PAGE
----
Institute for Supply Management (ISM) June Manufacturing PMI® at 60.2

Economic activity in the manufacturing sector expanded in June, and the overall economy grew for the 110th consecutive month, say the nation’s supply executives in the latest Manufacturing ISM® Report On Business®.

The report was issued  by Timothy R. Fiore, CPSM, C.P.M., Chair of the Institute for Supply Management® (ISM®) Manufacturing Business Survey Committee: “The June PMI® registered 60.2 percent, an increase of 1.5 percentage points from the May reading of 58.7 percent. The New Orders Index registered 63.5 percent, a decrease of 0.2 percentage point from the May reading of 63.7 percent. The Production Index registered 62.3 percent, a 0.8 percentage point increase compared to the May reading of 61.5 percent. The Employment Index registered 56 percent, a decrease of 0.3 percentage point from the May reading of 56.3 percent. The Supplier Deliveries Index registered 68.2 percent, a 6.2 percentage point increase from the May reading of 62 percent. The Inventories Index registered 50.8 percent, an increase of 0.6 percentage point from the May reading of 50.2 percent. The Prices Index registered 76.8 percent in June, a 2.7 percentage point decrease from the May reading of 79.5 percent, indicating higher raw materials prices for the 28th consecutive month.

“Comments from the panel reflect continued expanding business strength. Demand remains strong, with the New Orders Index at 60 percent or above for the 14th straight month, and the Customers’ Inventories Index remaining low. The Backlog of Orders Index continued to expand, reading at 60 percent of higher for the third consecutive month. Consumption, described as production and employment, continues to expand in spite of labor, skill and material shortages. Inputs, expressed as supplier deliveries, inventories and imports, had expansion increases, due primarily to negative supply chain issues. Lead-time extensions, steel and aluminum disruptions, supplier labor issues, and transportation difficulties continue. Export orders expanded at higher rates. Price pressure remains strong, but the index saw its first expansion softening since November 2017. Demand remains robust, but the nation’s employment resources and supply chains continue to struggle. Respondents are overwhelmingly concerned about how tariff related activity is and will continue to affect their business,” says Fiore.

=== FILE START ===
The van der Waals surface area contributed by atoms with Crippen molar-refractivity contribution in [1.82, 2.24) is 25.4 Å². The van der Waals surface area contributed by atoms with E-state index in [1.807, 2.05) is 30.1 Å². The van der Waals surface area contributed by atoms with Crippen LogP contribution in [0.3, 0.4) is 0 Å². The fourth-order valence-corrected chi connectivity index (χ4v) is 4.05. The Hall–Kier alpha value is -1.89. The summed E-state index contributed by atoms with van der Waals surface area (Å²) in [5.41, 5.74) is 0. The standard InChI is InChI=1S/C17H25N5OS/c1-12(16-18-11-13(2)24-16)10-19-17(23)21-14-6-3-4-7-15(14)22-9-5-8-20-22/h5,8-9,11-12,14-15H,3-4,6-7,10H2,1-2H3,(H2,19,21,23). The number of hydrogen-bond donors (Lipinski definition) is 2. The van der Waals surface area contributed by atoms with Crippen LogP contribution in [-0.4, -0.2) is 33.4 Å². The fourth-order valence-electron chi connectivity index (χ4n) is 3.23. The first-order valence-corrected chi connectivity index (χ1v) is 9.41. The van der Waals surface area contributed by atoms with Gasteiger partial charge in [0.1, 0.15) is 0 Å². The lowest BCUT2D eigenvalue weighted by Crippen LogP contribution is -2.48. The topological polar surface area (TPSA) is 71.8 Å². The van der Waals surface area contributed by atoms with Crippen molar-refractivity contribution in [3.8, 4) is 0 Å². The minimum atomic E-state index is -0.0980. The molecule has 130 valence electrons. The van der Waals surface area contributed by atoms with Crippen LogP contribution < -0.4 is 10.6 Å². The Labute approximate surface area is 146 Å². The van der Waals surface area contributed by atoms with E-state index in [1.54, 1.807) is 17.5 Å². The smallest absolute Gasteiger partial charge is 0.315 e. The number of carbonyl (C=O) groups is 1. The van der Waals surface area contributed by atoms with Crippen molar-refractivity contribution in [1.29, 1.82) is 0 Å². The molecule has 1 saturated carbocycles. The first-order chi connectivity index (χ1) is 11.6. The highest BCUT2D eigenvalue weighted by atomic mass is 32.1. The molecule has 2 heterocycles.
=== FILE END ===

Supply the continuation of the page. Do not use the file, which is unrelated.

• “Strong economic growth continues to put pressure/strain on capacity, lead time, availability and pricing across a broadening array of commodities and components.” (Computer & Electronic Products)
  • “U.S. tariff policy and lack of predictability, along with [the] threat of trade wars, [is a] causing general business instability and [is] drag on growth for investments.” (Electrical Equipment, Appliances & Components)
  • “Electronic component supply issues continue to disrupt production.” (Transportation Equipment)
  • “The Section 232 steel tariffs are now impacting domestic steel prices and capacity. Base steel prices have already increased 20 percent since March.” (Fabricated Metal Products)
  • “The economy and product demand still continue to be strong. Having trouble finding people [to fill] blue collar positions. Lead times for parts and materials are moving out, and we are seeing commodity cost pressures increases with the threat of tariffs. Additionally, suppliers are asking for more price increases.” (Machinery)
  • “The uncertainty of U.S. tariffs and the Canada/Mexico/E.U. retaliatory tariffs continues to cloud strategic planning efforts. Contingency planning (for tariffs) is consuming large amounts of manpower that could be used for more productive projects. The tariffs are improving margins in our raw material businesses; however, our businesses which are further up the supply chain are seeing significant inflation.” (Miscellaneous Manufacturing)

For complete report click here.

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